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State needs to delay high-stakes testing

A recent Another Voice piece got one thing right: Too many Buffalo students are not graduating and going on to college and successful careers.

In pinning blame on teachers and their union, the author misses the real issue: A system built on a teetering foundation and uploaded with meaningless data is useless.

Teachers back comprehensive, rigorous and fair evaluations aimed at helping them to become stronger educators. And most teachers support the potential of the Common Core standards to improve student achievement – if done right. Unfortunately, the state’s botched and illogical implementation of the Common Core, which, in many cases, saw students tested before they were taught the material, rendered many individual evaluations meaningless and undermined parents’ and teachers’ confidence in the new standards. Furthermore, this sea change in education is occurring at a time when roughly three-quarters of school districts are operating with less state aid than in 2008-09, and under an undemocratic tax cap.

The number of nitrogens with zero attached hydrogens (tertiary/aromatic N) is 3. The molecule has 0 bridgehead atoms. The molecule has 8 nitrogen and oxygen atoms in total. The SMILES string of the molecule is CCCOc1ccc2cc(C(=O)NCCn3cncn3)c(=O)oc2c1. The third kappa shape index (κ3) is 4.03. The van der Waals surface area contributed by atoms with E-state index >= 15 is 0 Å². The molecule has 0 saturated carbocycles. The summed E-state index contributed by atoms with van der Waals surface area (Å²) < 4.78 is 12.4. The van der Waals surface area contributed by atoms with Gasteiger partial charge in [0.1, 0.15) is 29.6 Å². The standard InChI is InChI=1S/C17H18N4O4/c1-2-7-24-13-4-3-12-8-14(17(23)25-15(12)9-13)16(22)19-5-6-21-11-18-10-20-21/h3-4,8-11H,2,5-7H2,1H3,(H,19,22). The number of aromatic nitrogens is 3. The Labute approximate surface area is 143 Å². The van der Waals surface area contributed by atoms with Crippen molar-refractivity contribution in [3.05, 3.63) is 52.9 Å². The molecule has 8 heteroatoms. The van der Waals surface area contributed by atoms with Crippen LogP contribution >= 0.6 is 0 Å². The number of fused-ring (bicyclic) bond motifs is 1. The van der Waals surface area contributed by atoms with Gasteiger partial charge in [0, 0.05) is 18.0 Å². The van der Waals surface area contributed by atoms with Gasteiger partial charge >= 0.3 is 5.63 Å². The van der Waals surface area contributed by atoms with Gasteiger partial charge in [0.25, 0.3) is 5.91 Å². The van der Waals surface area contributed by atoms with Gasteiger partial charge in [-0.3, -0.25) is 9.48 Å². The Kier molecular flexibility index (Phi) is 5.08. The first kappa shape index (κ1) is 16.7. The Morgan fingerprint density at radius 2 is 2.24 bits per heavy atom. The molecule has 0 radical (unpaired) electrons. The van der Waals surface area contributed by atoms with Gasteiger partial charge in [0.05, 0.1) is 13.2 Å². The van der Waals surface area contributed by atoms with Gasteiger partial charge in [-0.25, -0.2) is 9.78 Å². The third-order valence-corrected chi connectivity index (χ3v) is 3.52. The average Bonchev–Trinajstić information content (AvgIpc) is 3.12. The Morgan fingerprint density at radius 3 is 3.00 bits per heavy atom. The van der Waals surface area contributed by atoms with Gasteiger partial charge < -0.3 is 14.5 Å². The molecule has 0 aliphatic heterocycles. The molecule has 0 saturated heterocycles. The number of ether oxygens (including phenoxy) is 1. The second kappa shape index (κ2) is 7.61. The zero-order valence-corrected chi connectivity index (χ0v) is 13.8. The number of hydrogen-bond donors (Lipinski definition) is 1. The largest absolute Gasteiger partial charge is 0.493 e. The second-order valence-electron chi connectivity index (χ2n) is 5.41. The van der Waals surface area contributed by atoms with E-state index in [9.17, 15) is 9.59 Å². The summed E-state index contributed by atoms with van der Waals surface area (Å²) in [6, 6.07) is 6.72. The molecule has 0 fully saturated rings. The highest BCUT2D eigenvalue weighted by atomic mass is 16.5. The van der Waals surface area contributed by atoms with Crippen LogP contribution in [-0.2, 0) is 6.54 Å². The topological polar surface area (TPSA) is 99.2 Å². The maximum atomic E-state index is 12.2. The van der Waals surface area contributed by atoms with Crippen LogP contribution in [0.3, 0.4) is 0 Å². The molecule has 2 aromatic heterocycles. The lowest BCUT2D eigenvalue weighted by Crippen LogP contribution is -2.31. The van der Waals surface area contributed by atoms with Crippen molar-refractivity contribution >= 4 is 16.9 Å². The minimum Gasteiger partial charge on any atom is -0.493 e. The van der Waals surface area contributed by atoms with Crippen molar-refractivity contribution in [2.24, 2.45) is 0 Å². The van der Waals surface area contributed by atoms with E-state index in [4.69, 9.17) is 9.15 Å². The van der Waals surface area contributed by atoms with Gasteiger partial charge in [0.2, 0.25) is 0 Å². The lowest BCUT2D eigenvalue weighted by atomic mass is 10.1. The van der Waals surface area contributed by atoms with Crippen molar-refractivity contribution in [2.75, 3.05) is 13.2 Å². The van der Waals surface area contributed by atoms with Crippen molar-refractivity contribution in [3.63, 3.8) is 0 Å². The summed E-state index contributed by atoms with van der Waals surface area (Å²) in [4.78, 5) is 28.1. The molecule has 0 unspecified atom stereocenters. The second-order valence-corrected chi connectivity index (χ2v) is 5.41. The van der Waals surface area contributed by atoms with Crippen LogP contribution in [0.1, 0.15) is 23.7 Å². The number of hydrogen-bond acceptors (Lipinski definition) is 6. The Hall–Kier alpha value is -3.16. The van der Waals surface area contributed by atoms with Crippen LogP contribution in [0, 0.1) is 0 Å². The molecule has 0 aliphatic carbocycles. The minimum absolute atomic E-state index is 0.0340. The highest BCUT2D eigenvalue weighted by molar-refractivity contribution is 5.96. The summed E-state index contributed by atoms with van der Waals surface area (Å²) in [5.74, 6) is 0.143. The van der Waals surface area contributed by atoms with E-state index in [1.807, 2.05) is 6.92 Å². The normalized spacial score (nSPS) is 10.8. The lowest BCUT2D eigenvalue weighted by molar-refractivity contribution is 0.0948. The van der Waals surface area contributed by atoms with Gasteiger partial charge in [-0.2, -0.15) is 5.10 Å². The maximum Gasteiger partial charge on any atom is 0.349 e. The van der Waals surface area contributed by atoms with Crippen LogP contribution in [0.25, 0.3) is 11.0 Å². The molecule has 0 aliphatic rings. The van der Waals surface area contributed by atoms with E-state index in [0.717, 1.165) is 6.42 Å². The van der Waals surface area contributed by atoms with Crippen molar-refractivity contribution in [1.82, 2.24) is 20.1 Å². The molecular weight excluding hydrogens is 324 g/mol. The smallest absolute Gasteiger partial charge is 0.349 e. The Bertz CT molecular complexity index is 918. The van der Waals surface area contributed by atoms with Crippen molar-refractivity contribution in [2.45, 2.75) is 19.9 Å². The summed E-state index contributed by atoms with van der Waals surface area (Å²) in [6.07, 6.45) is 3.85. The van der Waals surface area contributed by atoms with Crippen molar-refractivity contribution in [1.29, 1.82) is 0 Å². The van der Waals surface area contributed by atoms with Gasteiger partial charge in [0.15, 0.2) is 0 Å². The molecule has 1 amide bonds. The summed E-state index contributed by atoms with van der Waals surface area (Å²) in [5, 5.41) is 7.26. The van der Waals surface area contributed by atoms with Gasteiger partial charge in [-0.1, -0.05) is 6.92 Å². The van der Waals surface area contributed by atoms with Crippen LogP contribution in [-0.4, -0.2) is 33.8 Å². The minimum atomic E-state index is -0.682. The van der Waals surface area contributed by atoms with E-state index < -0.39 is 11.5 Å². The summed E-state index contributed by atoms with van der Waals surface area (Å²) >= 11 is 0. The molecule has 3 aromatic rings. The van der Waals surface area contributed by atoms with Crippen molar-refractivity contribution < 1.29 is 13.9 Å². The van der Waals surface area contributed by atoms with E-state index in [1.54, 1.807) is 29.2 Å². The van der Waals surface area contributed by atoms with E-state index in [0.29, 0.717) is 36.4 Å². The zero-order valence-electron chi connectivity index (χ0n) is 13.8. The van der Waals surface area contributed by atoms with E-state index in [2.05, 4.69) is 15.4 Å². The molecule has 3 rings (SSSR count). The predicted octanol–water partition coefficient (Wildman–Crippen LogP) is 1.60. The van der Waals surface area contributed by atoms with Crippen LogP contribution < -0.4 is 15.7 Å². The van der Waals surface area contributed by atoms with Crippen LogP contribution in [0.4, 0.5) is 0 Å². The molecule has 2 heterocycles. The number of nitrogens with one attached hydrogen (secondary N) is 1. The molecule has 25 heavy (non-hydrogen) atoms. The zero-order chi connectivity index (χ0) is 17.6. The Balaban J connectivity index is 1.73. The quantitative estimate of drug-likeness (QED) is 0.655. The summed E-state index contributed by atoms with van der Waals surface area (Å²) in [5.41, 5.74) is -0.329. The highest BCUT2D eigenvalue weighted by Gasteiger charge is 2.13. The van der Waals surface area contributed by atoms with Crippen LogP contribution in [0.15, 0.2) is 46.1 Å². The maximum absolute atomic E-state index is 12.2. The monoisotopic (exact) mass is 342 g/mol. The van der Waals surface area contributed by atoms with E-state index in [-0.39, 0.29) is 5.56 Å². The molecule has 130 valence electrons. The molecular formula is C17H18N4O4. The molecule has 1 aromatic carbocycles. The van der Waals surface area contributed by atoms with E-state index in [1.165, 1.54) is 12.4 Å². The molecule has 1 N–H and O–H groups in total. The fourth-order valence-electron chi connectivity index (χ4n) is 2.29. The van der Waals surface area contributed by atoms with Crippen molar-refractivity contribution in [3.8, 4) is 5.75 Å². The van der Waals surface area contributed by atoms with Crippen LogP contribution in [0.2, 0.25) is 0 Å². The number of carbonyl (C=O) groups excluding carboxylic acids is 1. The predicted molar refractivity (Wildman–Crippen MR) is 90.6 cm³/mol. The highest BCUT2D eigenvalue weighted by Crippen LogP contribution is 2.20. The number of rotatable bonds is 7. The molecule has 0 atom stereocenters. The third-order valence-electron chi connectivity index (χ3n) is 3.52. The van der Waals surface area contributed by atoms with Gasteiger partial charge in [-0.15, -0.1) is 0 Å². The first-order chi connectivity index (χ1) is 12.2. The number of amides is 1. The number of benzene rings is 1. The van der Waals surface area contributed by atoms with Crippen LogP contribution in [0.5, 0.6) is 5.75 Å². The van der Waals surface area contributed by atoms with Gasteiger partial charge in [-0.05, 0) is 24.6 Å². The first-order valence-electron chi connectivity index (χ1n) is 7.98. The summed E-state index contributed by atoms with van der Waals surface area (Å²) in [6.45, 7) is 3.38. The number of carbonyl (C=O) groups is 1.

The solution is not to abandon high academic standards or evaluations, but rather to insist the New York State Education Department and Regents get it right. This includes giving districts time to implement the standards correctly; ensuring tests are age- and grade-appropriate; providing teachers with the necessary professional development; engaging parents in what the new, higher expectations entail; and demanding the Legislature increase its investment in schools. To allow time for those course corrections, New York State United Teachers is calling for a three-year moratorium on the high-stakes consequences for students and teachers from state testing. Simply put, the state must put the brakes on the stakes, while stepping on the gas of supports for students and teachers. That’s the best, and most logical, way to help students across the state.

Donald Benker

Williamsville